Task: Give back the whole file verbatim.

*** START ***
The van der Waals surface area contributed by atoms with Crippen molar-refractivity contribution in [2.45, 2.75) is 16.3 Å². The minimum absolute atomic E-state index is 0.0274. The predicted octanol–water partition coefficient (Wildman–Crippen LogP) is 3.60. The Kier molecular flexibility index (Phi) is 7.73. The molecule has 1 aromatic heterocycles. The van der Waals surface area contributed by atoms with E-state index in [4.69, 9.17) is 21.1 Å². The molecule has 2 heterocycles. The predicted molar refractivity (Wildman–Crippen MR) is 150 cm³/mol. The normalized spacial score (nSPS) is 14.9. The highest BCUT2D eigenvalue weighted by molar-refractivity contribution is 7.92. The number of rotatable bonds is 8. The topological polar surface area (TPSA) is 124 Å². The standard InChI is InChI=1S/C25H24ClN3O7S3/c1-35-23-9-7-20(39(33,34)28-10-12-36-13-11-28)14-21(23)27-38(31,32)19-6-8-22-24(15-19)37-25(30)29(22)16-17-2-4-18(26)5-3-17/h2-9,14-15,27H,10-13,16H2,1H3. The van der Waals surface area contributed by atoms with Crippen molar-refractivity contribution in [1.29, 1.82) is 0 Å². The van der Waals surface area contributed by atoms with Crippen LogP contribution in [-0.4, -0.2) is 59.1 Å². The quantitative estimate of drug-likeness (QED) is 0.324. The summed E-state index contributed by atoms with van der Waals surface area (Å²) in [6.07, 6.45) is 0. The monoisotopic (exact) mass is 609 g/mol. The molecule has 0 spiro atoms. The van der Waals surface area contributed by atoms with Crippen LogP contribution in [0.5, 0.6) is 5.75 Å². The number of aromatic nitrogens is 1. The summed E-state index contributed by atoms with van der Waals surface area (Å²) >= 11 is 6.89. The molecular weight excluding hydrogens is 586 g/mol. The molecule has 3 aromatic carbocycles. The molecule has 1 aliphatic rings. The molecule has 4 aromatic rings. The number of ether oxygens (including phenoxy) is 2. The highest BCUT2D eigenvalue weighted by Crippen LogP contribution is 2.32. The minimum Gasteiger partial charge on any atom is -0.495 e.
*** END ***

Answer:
The van der Waals surface area contributed by atoms with Crippen molar-refractivity contribution in [2.45, 2.75) is 16.3 Å². The minimum absolute atomic E-state index is 0.0274. The predicted octanol–water partition coefficient (Wildman–Crippen LogP) is 3.60. The Kier molecular flexibility index (Phi) is 7.73. The molecule has 1 aromatic heterocycles. The van der Waals surface area contributed by atoms with E-state index in [4.69, 9.17) is 21.1 Å². The molecule has 2 heterocycles. The predicted molar refractivity (Wildman–Crippen MR) is 150 cm³/mol. The normalized spacial score (nSPS) is 14.9. The highest BCUT2D eigenvalue weighted by molar-refractivity contribution is 7.92. The number of rotatable bonds is 8. The topological polar surface area (TPSA) is 124 Å². The standard InChI is InChI=1S/C25H24ClN3O7S3/c1-35-23-9-7-20(39(33,34)28-10-12-36-13-11-28)14-21(23)27-38(31,32)19-6-8-22-24(15-19)37-25(30)29(22)16-17-2-4-18(26)5-3-17/h2-9,14-15,27H,10-13,16H2,1H3. The van der Waals surface area contributed by atoms with Crippen molar-refractivity contribution in [1.29, 1.82) is 0 Å². The van der Waals surface area contributed by atoms with Crippen LogP contribution in [-0.4, -0.2) is 59.1 Å². The quantitative estimate of drug-likeness (QED) is 0.324. The summed E-state index contributed by atoms with van der Waals surface area (Å²) in [6.07, 6.45) is 0. The monoisotopic (exact) mass is 609 g/mol. The molecule has 0 spiro atoms. The van der Waals surface area contributed by atoms with Crippen LogP contribution in [0.5, 0.6) is 5.75 Å². The number of aromatic nitrogens is 1. The summed E-state index contributed by atoms with van der Waals surface area (Å²) >= 11 is 6.89. The molecular weight excluding hydrogens is 586 g/mol. The molecule has 3 aromatic carbocycles. The molecule has 1 aliphatic rings. The molecule has 4 aromatic rings. The number of ether oxygens (including phenoxy) is 2. The highest BCUT2D eigenvalue weighted by Crippen LogP contribution is 2.32. The minimum Gasteiger partial charge on any atom is -0.495 e.